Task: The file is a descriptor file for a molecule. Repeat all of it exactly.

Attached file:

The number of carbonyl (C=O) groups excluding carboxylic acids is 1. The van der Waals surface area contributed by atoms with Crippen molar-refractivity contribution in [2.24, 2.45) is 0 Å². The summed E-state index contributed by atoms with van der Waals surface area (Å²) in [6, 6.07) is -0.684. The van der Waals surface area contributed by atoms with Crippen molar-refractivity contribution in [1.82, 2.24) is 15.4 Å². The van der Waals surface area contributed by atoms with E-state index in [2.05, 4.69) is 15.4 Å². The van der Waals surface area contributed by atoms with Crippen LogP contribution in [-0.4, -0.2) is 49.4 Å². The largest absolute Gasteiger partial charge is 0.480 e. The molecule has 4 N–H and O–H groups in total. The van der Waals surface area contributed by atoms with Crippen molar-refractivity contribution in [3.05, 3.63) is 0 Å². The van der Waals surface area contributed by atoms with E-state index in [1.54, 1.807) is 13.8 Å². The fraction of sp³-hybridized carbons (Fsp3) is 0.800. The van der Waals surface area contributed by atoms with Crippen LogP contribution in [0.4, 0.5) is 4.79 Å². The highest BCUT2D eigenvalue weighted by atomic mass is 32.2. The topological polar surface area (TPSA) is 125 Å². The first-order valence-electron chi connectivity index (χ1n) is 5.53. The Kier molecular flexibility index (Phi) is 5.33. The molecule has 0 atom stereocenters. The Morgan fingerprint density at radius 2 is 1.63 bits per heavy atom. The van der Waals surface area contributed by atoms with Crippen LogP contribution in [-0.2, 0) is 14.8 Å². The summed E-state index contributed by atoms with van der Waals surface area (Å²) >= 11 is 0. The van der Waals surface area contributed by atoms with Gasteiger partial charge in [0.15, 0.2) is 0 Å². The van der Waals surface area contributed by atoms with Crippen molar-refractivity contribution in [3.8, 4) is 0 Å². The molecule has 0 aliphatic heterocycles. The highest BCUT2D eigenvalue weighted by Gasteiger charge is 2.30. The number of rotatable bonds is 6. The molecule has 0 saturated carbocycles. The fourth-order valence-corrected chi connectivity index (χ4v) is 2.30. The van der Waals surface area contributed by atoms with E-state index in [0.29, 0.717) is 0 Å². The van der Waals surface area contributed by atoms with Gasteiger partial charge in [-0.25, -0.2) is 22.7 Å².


The number of carbonyl (C=O) groups excluding carboxylic acids is 1. The van der Waals surface area contributed by atoms with Crippen molar-refractivity contribution in [2.24, 2.45) is 0 Å². The summed E-state index contributed by atoms with van der Waals surface area (Å²) in [6, 6.07) is -0.684. The van der Waals surface area contributed by atoms with Crippen molar-refractivity contribution in [1.82, 2.24) is 15.4 Å². The van der Waals surface area contributed by atoms with E-state index in [2.05, 4.69) is 15.4 Å². The van der Waals surface area contributed by atoms with Crippen LogP contribution in [-0.4, -0.2) is 49.4 Å². The largest absolute Gasteiger partial charge is 0.480 e. The molecule has 4 N–H and O–H groups in total. The van der Waals surface area contributed by atoms with Crippen molar-refractivity contribution in [3.05, 3.63) is 0 Å². The van der Waals surface area contributed by atoms with E-state index in [1.54, 1.807) is 13.8 Å². The fraction of sp³-hybridized carbons (Fsp3) is 0.800. The van der Waals surface area contributed by atoms with Crippen LogP contribution in [0.4, 0.5) is 4.79 Å². The highest BCUT2D eigenvalue weighted by atomic mass is 32.2. The topological polar surface area (TPSA) is 125 Å². The first-order valence-electron chi connectivity index (χ1n) is 5.53. The Kier molecular flexibility index (Phi) is 5.33. The molecule has 0 atom stereocenters. The Morgan fingerprint density at radius 2 is 1.63 bits per heavy atom. The van der Waals surface area contributed by atoms with Crippen LogP contribution in [-0.2, 0) is 14.8 Å². The summed E-state index contributed by atoms with van der Waals surface area (Å²) >= 11 is 0. The van der Waals surface area contributed by atoms with Gasteiger partial charge in [0.15, 0.2) is 0 Å². The van der Waals surface area contributed by atoms with Crippen molar-refractivity contribution in [3.8, 4) is 0 Å². The molecule has 0 aliphatic heterocycles. The highest BCUT2D eigenvalue weighted by Gasteiger charge is 2.30. The number of rotatable bonds is 6. The molecule has 0 saturated carbocycles. The fourth-order valence-corrected chi connectivity index (χ4v) is 2.30. The van der Waals surface area contributed by atoms with E-state index in [0.29, 0.717) is 0 Å². The van der Waals surface area contributed by atoms with Gasteiger partial charge in [-0.25, -0.2) is 22.7 Å².